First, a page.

I rode along, happy with the niceness of the day — windy to be sure, but no big deal — and the chance to be alone with my thoughts. My thoughts, by the way, were usually along the lines of: “I wonder why chocolate is so delicious?”

You must admit, it’s an intriguing question.

I got to Musselman Arch feeling good. I — for the first time ever — walked across the arch, and then, as I turned and watched — Kenny did a handstand on it.

I knew right then that would be my closing shot in my RAWROD video.

On to Whitecrack
Figuring I had enough video for a while, I swapped out my helmetcam rig and put on a lighter helmet.


Dug — who, like everyone else, had pulled away from me at the beginning of the ride and was waiting for me at Musselman Arch — said he’d ride with me for a while.

Yes, Dug had made a decision to slow down enough to let me ride with him. I am not going to eat again until I have lost thirty pounds.

As we rode, the wind started picking up: a headwind, naturally. Which is not unusual on White Rim. It’s a big big area and is almost always windy in one direction or another.

What’s weird about gusty wind in the desert is that you can see when you’re about to get a blast, because you can see the wall of sand approaching. It usually gives you just enough time to duck your head so it doesn’t hit you full in the face.

As if that’s going to change anything.

Lisa R — a former neighbor and longtime friend — caught up with us and she and I started talking about our kids.

Dug got bored and shot off the front.

Then after a while, Lisa couldn’t hold my pace anymore…and she shot off the front, too.

A pattern was beginning to emerge.

I pulled into Whitecrack, the next regrouping spot for everyone. It was getting windier and windier, with gusts so strong they would almost stall me out.

“You’re looking strong, Nelson!” someone shouted, encouragingly. Which made me think, right then and there, that it is never a good idea to say “You’re looking strong” to anyone. Those who are strong know they are strong. Those of us who are weak and pitiful know it too. So the “Looking strong” schtick serves either as unnecessary confirmation or (in my case) cruel mockery.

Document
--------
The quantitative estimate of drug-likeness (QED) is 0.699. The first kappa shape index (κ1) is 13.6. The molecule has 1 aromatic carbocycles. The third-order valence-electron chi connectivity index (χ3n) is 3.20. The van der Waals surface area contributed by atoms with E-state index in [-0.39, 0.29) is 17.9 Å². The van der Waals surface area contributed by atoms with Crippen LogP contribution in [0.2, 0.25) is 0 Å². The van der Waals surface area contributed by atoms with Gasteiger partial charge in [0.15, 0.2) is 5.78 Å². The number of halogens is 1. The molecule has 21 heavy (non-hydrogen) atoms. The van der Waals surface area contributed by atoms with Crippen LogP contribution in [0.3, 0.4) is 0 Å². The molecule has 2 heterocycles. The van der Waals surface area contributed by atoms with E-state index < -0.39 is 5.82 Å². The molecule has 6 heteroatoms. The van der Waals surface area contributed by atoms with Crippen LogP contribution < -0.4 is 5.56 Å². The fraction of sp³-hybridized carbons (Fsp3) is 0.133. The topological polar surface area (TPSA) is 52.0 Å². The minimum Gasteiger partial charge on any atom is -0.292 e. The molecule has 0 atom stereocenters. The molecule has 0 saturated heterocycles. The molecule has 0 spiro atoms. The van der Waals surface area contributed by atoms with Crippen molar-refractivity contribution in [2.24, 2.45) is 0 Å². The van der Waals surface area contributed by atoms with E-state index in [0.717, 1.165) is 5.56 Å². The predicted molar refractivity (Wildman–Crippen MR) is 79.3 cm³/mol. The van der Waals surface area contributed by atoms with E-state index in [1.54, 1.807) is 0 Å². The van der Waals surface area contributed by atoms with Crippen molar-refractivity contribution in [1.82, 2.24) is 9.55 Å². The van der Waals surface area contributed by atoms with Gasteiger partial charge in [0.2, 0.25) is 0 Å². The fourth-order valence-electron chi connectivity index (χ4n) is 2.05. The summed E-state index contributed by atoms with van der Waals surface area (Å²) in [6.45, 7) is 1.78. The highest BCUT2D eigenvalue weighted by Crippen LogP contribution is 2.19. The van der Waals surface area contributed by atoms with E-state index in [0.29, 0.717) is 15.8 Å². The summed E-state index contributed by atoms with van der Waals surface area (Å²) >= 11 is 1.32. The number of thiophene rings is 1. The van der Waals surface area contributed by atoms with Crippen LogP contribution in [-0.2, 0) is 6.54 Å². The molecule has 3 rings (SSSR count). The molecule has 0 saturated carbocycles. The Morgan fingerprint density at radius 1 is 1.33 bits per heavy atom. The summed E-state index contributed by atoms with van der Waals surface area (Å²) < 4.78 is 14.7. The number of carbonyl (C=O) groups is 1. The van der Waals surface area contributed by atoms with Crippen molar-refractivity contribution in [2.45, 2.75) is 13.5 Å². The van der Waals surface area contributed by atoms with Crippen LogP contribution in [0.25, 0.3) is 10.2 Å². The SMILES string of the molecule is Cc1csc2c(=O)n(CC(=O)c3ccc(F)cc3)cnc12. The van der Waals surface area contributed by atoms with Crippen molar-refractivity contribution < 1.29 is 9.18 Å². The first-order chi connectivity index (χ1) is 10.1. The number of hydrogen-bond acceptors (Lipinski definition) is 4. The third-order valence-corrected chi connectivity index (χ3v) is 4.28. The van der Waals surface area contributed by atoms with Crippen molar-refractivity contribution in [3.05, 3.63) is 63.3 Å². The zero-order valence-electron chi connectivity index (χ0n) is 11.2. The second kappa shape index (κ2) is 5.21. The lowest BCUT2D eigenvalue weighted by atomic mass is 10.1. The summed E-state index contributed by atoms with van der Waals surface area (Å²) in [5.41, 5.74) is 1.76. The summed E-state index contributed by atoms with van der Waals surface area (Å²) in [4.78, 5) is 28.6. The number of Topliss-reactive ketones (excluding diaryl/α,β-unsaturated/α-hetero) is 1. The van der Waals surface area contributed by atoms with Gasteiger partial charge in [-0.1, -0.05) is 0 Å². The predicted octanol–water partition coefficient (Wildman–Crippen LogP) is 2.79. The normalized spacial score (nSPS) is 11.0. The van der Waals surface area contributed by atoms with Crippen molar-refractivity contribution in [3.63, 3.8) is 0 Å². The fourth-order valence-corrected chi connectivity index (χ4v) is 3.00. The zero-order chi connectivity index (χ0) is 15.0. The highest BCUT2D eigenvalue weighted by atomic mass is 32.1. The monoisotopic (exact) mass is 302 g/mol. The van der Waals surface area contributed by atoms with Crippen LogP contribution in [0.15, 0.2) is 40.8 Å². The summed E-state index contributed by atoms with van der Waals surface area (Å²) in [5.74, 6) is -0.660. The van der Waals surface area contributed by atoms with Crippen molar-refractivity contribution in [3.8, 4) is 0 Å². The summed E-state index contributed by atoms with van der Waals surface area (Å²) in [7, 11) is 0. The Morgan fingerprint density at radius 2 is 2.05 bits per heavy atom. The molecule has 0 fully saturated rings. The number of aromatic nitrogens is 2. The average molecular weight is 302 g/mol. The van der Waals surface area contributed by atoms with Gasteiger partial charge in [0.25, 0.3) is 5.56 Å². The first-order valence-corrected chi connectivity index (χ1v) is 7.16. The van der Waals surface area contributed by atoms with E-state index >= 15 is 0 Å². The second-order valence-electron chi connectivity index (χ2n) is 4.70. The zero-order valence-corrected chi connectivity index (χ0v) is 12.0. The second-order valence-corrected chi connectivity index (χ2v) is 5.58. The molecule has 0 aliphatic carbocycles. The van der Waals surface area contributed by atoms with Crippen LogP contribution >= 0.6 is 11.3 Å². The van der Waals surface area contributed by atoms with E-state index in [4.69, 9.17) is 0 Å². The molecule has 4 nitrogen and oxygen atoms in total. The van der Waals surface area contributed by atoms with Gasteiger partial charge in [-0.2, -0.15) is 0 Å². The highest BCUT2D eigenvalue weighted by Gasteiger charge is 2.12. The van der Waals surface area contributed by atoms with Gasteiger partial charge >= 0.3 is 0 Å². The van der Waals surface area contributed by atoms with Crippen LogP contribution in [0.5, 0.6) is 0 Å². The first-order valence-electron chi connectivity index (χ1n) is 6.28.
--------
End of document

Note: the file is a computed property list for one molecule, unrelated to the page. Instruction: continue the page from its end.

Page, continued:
[Note to person who said “Looking strong, Nelson:” Sorry I slashed your tires.]

And then it began to rain. Just a little. Then a lot. Then it would stop. Then it would start again.

Standing in my damp shorts and short-sleeved shirt, I began to see how it might have been wise to pack some extra clothes.

At which point Dug loaned me a spare short-sleeve jersey and his knee warmers — which worked just fine as arm warmers, thanks. So now I’m conflicted: should I hate Dug for being faster than I, or be grateful to him for saving me from hypothermia?

What a tough ethical dilemma.

Luckily, I would have plenty of time while riding by myself for hours in hard gusting headwinds without anyone to take a turn in front and possibly give me a break to consider it.

Murphy’s Hogback
After a while, the White Rim starts to blend together for me. Did I see this crazy sandstone spire before or after one particular eternal stretch of sandy road? I can’t remember.

But I never forget Murphy’s Hogback. It’s a devil of a climb.

And, I’m quite pleased to say, I climbed a surprising amount of it. Because I have a little secret: while I am as fat as a walrus right now, my legs are actually really strong, and I have the power to blunt-force row my way up a steep pitch.

And then, on Murphy’s, we regrouped for the traditional group photo shot.

No, wait a second. That’s what we were planning on doing, before the torrential rain convinced everyone that what they’d really like to be doing is getting back on their bikes to warm up and finish this blasted ride through rain, cold, and sandblasting wind.

As I rode in these conditions, I confess: I was not having much fun.

With the weather so bad, I didn’t really want to film, and for a while, I didn’t. But then it occurred to me: this is exactly the time I should be filming. So when the sag wagon truck came by, I grabbed my helmet cam and switched it on, leaving it on for pretty much the rest of the day (an 8gb card will hold about 6 hours of film, waaaaaay more than any sane person will want to collect on a given day).

Besides, the non-ventilated helmet was warmer.

Let’s Finish This
The more time you spend in the saddle, the more images blur together.

There was a lot of squinting into dust storms. There was Hardscrabble Hill: an agonizing push that I simply did not have even close to enough power to climb without some walking. And then some coasting. There was fishtailing in deep sand as Kenny took pity on me and rode for several miles with me.

And then, finally, there’s Horsethief Trail.

It does not blur together with anything.

I both dread and love Horsethief Trail. I know that it’s going to hurt. And this particular time, I didn’t even know if I was too weak and fat to do the climb without resting.

But on the other hand, this climb is majestic. You climb a cliff. On your bike.

Oh, and I love the pain of this climb. It’s a quiet, persistent rumbling pain, and while you’re doing this climb, there’s nothing else in the world. And really, how often do you get to have that kind of solitude and feel that kind of determination, while you are climbing a cliff on your bike?

Mark and I rode it together, trading turns being in front (but he finished ahead of me, which is what counts). He’s a good guy to do a hard climb with.

And after that, you’re done. You’ve just ridden a hundred miles over impossibly grand country, and you’re somehow back where you started. I’m sure people with a sense of direction see how that’s possible, but I don’t have a head for maps and am always boggled at how this huge long straight ride turned out to actually be a loop.

“What?” I want to ask. “Did we ride all the way around the world or something?”

Because it sure feels like it.